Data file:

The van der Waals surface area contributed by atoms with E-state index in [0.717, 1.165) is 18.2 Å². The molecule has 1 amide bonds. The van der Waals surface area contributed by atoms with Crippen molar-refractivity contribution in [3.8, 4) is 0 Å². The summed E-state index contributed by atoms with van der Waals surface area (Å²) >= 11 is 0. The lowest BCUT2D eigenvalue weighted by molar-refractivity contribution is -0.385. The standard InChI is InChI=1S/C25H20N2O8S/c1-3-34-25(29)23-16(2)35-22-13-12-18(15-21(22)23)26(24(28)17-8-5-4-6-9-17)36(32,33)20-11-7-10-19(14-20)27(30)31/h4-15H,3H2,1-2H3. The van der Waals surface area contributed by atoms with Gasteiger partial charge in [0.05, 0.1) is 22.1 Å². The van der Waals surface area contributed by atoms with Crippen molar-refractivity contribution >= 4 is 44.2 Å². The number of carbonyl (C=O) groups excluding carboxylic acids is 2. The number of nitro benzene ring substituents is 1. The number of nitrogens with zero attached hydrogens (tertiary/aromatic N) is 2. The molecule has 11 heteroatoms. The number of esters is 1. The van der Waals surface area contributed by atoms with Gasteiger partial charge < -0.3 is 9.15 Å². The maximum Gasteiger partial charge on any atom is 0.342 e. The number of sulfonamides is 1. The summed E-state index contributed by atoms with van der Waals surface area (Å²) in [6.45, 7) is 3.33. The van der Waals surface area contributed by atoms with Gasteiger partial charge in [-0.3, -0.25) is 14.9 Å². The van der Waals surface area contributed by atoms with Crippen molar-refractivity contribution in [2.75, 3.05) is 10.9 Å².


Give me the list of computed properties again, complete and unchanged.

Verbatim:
The van der Waals surface area contributed by atoms with E-state index in [0.717, 1.165) is 18.2 Å². The molecule has 1 amide bonds. The van der Waals surface area contributed by atoms with Crippen molar-refractivity contribution in [3.8, 4) is 0 Å². The summed E-state index contributed by atoms with van der Waals surface area (Å²) >= 11 is 0. The lowest BCUT2D eigenvalue weighted by molar-refractivity contribution is -0.385. The standard InChI is InChI=1S/C25H20N2O8S/c1-3-34-25(29)23-16(2)35-22-13-12-18(15-21(22)23)26(24(28)17-8-5-4-6-9-17)36(32,33)20-11-7-10-19(14-20)27(30)31/h4-15H,3H2,1-2H3. The van der Waals surface area contributed by atoms with Gasteiger partial charge in [0.05, 0.1) is 22.1 Å². The van der Waals surface area contributed by atoms with Crippen molar-refractivity contribution >= 4 is 44.2 Å². The number of carbonyl (C=O) groups excluding carboxylic acids is 2. The number of nitro benzene ring substituents is 1. The number of nitrogens with zero attached hydrogens (tertiary/aromatic N) is 2. The molecule has 11 heteroatoms. The number of esters is 1. The van der Waals surface area contributed by atoms with Gasteiger partial charge < -0.3 is 9.15 Å². The maximum Gasteiger partial charge on any atom is 0.342 e. The number of sulfonamides is 1. The summed E-state index contributed by atoms with van der Waals surface area (Å²) in [6.45, 7) is 3.33. The van der Waals surface area contributed by atoms with Gasteiger partial charge in [-0.3, -0.25) is 14.9 Å². The van der Waals surface area contributed by atoms with Crippen molar-refractivity contribution in [2.75, 3.05) is 10.9 Å².